Meanwhile, a new concept of space and time was formulated by Einstein, providing a new language in which to understand the large-scale Universe. By 1932, all the major actors had arrived on stage, and Universal expansion – the most general property of the Universe yet found – acquired a solid basis in observation and in the (relativistic) concept of space. “Space expands”… or does it? How did Lemaitre and Hubble interpret this concept? How do we interpret it? It continues to evolve today, with cosmic inflation and dark energy presenting new challenges still not fully assimilated.

This conference is in honor of Vesto Melvin Slipher and is timed to coincide with the 100th anniversary of the first measured Doppler shift in a Galaxy (then known as a Spiral-Nebula) on September 17, 1912:Slipher 1913 Lowell Obs 2, 56

We are bringing together astronomers and historians of science to explore the beginnings and trajectories of the subject, at the place where it began. 

Spire Spectra

Posted in The Universe and Stuff with tags , , , , , , on November 27, 2009 by telescoper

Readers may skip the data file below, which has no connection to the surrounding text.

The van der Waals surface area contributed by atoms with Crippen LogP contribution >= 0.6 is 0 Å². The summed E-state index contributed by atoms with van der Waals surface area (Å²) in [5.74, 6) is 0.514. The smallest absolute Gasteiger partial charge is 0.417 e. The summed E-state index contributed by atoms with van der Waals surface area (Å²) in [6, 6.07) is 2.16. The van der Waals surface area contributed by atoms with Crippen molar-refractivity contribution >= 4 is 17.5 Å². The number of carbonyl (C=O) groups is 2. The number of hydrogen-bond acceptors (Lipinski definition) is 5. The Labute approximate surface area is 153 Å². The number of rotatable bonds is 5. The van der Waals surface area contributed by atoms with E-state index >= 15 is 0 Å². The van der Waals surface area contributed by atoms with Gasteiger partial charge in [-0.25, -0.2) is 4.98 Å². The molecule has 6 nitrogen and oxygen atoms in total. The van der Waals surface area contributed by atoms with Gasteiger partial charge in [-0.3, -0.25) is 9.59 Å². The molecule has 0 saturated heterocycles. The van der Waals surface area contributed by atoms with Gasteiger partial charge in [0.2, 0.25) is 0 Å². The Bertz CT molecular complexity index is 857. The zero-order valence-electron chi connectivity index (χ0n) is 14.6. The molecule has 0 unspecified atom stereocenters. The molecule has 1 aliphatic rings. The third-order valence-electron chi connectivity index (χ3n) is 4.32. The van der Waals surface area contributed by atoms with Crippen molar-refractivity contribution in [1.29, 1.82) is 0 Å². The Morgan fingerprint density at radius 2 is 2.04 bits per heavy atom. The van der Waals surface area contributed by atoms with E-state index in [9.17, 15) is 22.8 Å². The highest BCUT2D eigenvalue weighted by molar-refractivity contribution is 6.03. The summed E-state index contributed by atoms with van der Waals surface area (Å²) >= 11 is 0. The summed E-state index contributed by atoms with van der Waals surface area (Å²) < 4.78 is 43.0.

OK, so it turns out I lied about not posting today. It’s not because I’m a dishonest professor, though. It’s just that I couldn’t resist drawing your attention to the new results that have just been released by the European Space Agency. To whet your appetite, have a shufty at this exquisite far infrared spectrum of the star VY Canis Majoris taken using the SPIRE instrument for which Cardiff is the lead institute.

VY Canis Majoris (VY CMa) is a red hypergiant, an enormous evolved star located in the constellation Canis Major. With a radius 2600 times that of the Sun, it is the largest known star and it is also one of the most luminous stars known. It is located about 4900 light years away from Earth, has a luminosity in excess of 100,000  solar luminosities, and a mass in the range 30-40 solar masses.

The shell of gas it has ejected displays a complex structure, the so-created circumstellar envelope is among the most remarkable chemical laboratories known in the universe, creating a rich set of organic and inorganic molecules and dust species. Through stellar winds, these inorganic and organic compounds are injected into the interstellar medium, from which new stars orbited by new planets may form. Most of the carbon supporting life on planet Earth was probably made by this kind of evolved star. VY CMa is close to the end of its life and could explode as a supernova at any time.